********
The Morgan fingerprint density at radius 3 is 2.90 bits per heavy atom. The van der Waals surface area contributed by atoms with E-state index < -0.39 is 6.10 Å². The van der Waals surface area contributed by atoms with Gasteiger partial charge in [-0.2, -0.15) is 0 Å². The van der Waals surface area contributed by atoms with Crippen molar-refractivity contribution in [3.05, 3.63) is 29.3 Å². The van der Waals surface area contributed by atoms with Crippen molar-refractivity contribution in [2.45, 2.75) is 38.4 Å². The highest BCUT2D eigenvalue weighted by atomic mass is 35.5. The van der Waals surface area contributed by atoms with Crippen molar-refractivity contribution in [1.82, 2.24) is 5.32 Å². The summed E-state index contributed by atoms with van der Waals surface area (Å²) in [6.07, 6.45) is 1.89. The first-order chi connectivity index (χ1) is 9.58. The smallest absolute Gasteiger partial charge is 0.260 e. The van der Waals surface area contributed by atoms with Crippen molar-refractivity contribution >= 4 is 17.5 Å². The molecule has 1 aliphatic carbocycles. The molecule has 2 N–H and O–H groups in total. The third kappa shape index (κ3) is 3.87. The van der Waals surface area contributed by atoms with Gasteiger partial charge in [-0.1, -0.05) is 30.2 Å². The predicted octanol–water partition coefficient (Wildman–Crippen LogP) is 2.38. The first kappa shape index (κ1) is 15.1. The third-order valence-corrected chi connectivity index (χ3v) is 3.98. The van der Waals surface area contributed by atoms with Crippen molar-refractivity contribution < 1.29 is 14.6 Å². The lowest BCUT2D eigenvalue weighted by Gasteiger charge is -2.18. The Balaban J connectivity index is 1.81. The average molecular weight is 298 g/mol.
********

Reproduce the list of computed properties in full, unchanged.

The Morgan fingerprint density at radius 3 is 2.90 bits per heavy atom. The van der Waals surface area contributed by atoms with E-state index < -0.39 is 6.10 Å². The van der Waals surface area contributed by atoms with Gasteiger partial charge in [-0.2, -0.15) is 0 Å². The van der Waals surface area contributed by atoms with Crippen molar-refractivity contribution in [3.05, 3.63) is 29.3 Å². The van der Waals surface area contributed by atoms with Crippen molar-refractivity contribution in [2.45, 2.75) is 38.4 Å². The highest BCUT2D eigenvalue weighted by atomic mass is 35.5. The van der Waals surface area contributed by atoms with Crippen molar-refractivity contribution in [1.82, 2.24) is 5.32 Å². The summed E-state index contributed by atoms with van der Waals surface area (Å²) in [6.07, 6.45) is 1.89. The first-order chi connectivity index (χ1) is 9.58. The smallest absolute Gasteiger partial charge is 0.260 e. The van der Waals surface area contributed by atoms with Crippen molar-refractivity contribution >= 4 is 17.5 Å². The molecule has 1 aliphatic carbocycles. The molecule has 2 N–H and O–H groups in total. The third kappa shape index (κ3) is 3.87. The van der Waals surface area contributed by atoms with Gasteiger partial charge in [-0.1, -0.05) is 30.2 Å². The predicted octanol–water partition coefficient (Wildman–Crippen LogP) is 2.38. The first kappa shape index (κ1) is 15.1. The third-order valence-corrected chi connectivity index (χ3v) is 3.98. The van der Waals surface area contributed by atoms with Crippen molar-refractivity contribution < 1.29 is 14.6 Å². The lowest BCUT2D eigenvalue weighted by Gasteiger charge is -2.18. The Balaban J connectivity index is 1.81. The average molecular weight is 298 g/mol.